When Brian Andersen and James Neish set out to kickstart one issue of their comic Stripling Warrior a few years, they had no idea that not only would it be a success, but that it would strike a nerve. Some of the press and the attention has been about the very idea of a gay Mormon superhero, but Andersen uses Mormon theology and stories similarly to how Catholic teachings have become so familiar to many of us through pop culture.
The series, which has now been collected into a trade collection, is about Sam Shepard and Fe Fernandez, two queer ex-Mormons who are charged by an angel to be the Hand of God on Earth. It sounds heavily religious, but no more so than many other comics that draw from different religious traditions, but it’s a book that also embraces superhero conventions. At its heart, the book is about two conversations. One is between Sam and Fe about how they never stopped believing, the church’s hatred towards them has meant that they refuse to accept this mission as face value, even as they seek to carry out their quest. The other conversation is between their spouses, Jase and Shonda, about identity and how their sexuality is vital to who they have become, but it does not define them because they are so much more than that.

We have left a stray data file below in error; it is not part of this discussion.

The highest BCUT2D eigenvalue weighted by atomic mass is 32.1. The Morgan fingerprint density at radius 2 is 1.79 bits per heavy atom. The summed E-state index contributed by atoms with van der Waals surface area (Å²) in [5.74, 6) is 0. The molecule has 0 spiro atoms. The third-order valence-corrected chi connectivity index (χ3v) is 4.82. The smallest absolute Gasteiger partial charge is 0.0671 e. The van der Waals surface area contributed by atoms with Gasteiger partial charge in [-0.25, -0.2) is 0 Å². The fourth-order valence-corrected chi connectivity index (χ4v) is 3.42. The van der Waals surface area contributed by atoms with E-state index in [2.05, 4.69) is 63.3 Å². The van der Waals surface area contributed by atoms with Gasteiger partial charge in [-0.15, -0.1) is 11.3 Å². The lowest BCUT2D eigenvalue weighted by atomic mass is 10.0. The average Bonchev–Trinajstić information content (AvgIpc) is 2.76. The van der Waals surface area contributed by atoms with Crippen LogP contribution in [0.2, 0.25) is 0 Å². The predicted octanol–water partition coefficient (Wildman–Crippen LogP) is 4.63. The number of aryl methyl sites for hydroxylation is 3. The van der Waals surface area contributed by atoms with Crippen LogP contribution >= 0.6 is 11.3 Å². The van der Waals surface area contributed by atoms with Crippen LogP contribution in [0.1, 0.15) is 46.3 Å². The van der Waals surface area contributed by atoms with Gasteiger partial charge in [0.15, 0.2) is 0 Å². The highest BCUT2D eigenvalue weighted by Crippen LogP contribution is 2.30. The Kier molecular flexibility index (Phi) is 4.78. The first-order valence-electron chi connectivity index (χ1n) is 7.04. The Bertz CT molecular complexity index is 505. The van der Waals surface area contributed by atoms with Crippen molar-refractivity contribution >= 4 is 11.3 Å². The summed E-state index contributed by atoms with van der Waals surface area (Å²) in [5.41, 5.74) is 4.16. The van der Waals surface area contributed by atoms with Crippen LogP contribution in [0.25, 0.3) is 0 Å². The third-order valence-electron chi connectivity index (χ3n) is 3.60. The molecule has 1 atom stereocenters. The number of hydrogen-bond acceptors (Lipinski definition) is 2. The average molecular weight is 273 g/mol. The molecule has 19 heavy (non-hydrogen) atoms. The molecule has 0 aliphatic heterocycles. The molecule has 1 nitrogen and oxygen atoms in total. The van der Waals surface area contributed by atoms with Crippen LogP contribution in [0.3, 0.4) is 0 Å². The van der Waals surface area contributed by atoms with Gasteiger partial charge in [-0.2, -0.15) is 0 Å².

Stripling Warrior is a book unlike anything else on the stands, and I spoke with Brian Andersen about the project, making a sex positive, inclusive story, and what he’s working on now.
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The webcomics creator discusses her upcoming three-issue miniseries from Titan Comics, her work process, Johnny Cash and more.
Bridgit Connell started Brother Nash as a webcomic about a trucker forced to detour through the Southwestern United States. Connell had drawn comics and covers and cards, but Brother Nash was her debut as a writer and artist. The book attracted the attention of Titan Comics, and is now a three-issue miniseries launching in June. Connell was kind enough to answer a few questions about the book.
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The cartoonist and animator discusses the first collection of her webcomic ‘Up and Out.’
Julia Kaye had been making comics for years – and making the webcomic Up and Out for years – before she transitioned. What had been a humor strip made in full color then became something else as Kaye used the strip to document her own life and trying to adjust to life as a woman. Her first book is Super Late Bloomer: My Early Days in Transition. The book collects six months of strips from 2016. They range from funny to absurd to heartbreaking as Kaye captures her changing life three panels at a time.
Kaye is currently working at Disney Animation and continues to draw Up and Out. With Super Late Bloomer out this week, we sat down to talk about the book, her work and how it’s changed over the years.
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The duo discuss the collected edition of ‘The Pervert,’ which is out this week from Image Comics.
The short-lived anthology Island featured great artists producing great work, but one of the stand outs had to be the series of stories by Remy Boydell and Michelle Perez around a young trans sex worker. Beautifully painted, powerfully raw, the stories from Island have been collected along with a number of other stories that have never been published in the new book The Pervert, which is out this week from Image Comics.